Net­flix CEO says no plans for cheaper In­dia of­fer­ings

Oman Daily Observer - - INTERNATIONAL -

SIN­GA­PORE: Net­flix chief ex­ec­u­tive Reed Hast­ings said that the stream­ing video com­pany had no plans for cheaper prices in the hotly com­pet­i­tive In­dia mar­ket and that an ex­ec­u­tive’s com­ments sug­gest­ing other­wise had been “mis­un­der­stood.” In an in­ter­view, Hast­ings noted that Net­flix had three price tiers in In­dia: Rs 500 ($6.90) for a ba­sic plan, Rs 650 ($9.00) for a stan­dard plan and Rs 800 ($11) for pre­mium. Those prices are only mod­estly lower than what the com­pany charges in the United States.

But in In­dia, Hast­ings said, “we see the typ­i­cal mix across th­ese three plans that we see in many other coun­tries like the US, which would in­di­cate that we don’t have a pric­ing is­sue. Be­cause if it was, ev­ery­one would be on the lower price plan.” When asked di­rectly if that meant the com­pany had no plans for lower prices in In­dia, he said: “Cor­rect.” Hast­ings’ com­ments fol­lowed a Sin­ga­pore event where the com­pany in­tro­duced 17 new orig­i­nal pro­duc­tions for Asia, in­clud­ing nine for In­dia. He said lo­cal pro­duc­tion was a key driver of new sub­scribers in In­dia and else­where, but he de­clined to pro­vide spe­cific fig­ures on Asia sub­scriber num­bers and growth.

Net­flix was launched in In­dia two years ago and has won fans among a young, tech-savvy mid­dle class in a coun­try where video con­sump­tion of all kinds is soar­ing. It scored a big hit in July with the re­lease of “Sa­cred Games”, a hard-boiled thriller built around Bol­ly­wood star Saif Ali Khan.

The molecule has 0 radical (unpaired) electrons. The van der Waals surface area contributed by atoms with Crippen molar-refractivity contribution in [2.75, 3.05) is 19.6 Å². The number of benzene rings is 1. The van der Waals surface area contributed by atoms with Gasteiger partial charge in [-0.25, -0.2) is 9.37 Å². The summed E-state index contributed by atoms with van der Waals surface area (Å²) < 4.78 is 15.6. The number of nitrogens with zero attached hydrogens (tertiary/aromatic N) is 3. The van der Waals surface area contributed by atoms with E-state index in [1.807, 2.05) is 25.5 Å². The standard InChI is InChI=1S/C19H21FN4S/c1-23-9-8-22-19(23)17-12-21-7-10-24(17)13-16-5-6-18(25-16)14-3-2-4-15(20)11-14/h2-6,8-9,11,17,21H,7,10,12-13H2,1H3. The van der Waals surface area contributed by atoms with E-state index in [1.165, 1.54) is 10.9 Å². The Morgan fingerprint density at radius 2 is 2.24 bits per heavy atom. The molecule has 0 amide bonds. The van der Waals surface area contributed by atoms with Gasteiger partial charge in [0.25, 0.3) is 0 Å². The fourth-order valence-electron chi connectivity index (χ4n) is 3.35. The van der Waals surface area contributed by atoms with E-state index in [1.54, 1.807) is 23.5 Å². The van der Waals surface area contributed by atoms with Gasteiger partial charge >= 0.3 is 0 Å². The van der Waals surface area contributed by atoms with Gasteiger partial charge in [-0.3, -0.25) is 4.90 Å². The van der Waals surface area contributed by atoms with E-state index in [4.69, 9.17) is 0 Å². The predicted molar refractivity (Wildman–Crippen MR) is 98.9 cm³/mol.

Lo­cal in­dus­try play­ers, how­ever, say Net­flix’s prices will make it hard to com­pete against do­mes­tic com­peti­tors like 21st Cen­tury Fox-backed Hot­star, Ama­zon’s Prime Video and satellite TV provider Tata Sky.

But Hast­ings said Net­flix could still thrive amid cheaper op­tions.

“Now it is true that Youtube is free, and Ama­zon is ba­si­cally free, and ca­ble is extremely in­ex­pen­sive be­cause it’s ad-sup­ported. To some de­gree that cre­ates a con­sumer ex­pec­ta­tion,” he said. But he added that the cost of Net­flix in In­dia was “like go­ing to the movie theater 2-3 tick­ets a month, but you get to watch a lot more.” Fol­low­ing Net­flix’s Oc­to­ber earn­ings an­nounce­ment, chief prod­uct of­fi­cer Greg Peters said: “We’ll ex­per­i­ment with other pric­ing mod­els, not only for In­dia, but around the world that will al­low us to broaden ac­cess by pro­vid­ing a pric­ing tier that sits be­low our cur­rent low­est tier.” That was widely un­der­stood to sig­nal that a low­price plan was com­ing to In­dia. But Hast­ings said that was not the case.

“It got mis­un­der­stood as a de­ci­sion that we are go­ing to have lower prices in In­dia, which is not some­thing we are par­tic­u­larly con­tem­plat­ing,” he said. Hast­ings ac­knowl­edged the lim­i­ta­tions of the cur­rent pric­ing strat­egy in a coun­try where per-capita in­come is a tenth of that in the United States.

“It’s true that if you’re try­ing to get to a bil­lion house­holds, that prob­a­bly wouldn’t work,” he said. “But if you’re fo­cused on English-lan­guage, Englishen­ter­tain­ment house­holds, there is a much higher in­come.” He called the high-end fo­cus “a prac­ti­cal, real­is­tic” place to start and that the com­pany even­tu­ally hoped to tar­get a broader au­di­ence.

NET­FLIX WAS LAUNCHED IN IN­DIA TWO YEARS AGO AND HAS WON FANS AMONG A YOUNG, TECHSAVVY MID­DLE CLASS IN A COUN­TRY WHERE VIDEO CON­SUMP­TION OF ALL KINDS IS SOAR­ING.

— Reuters

Net­flix CEO Reed Hast­ings speaks at a me­dia event in New York.

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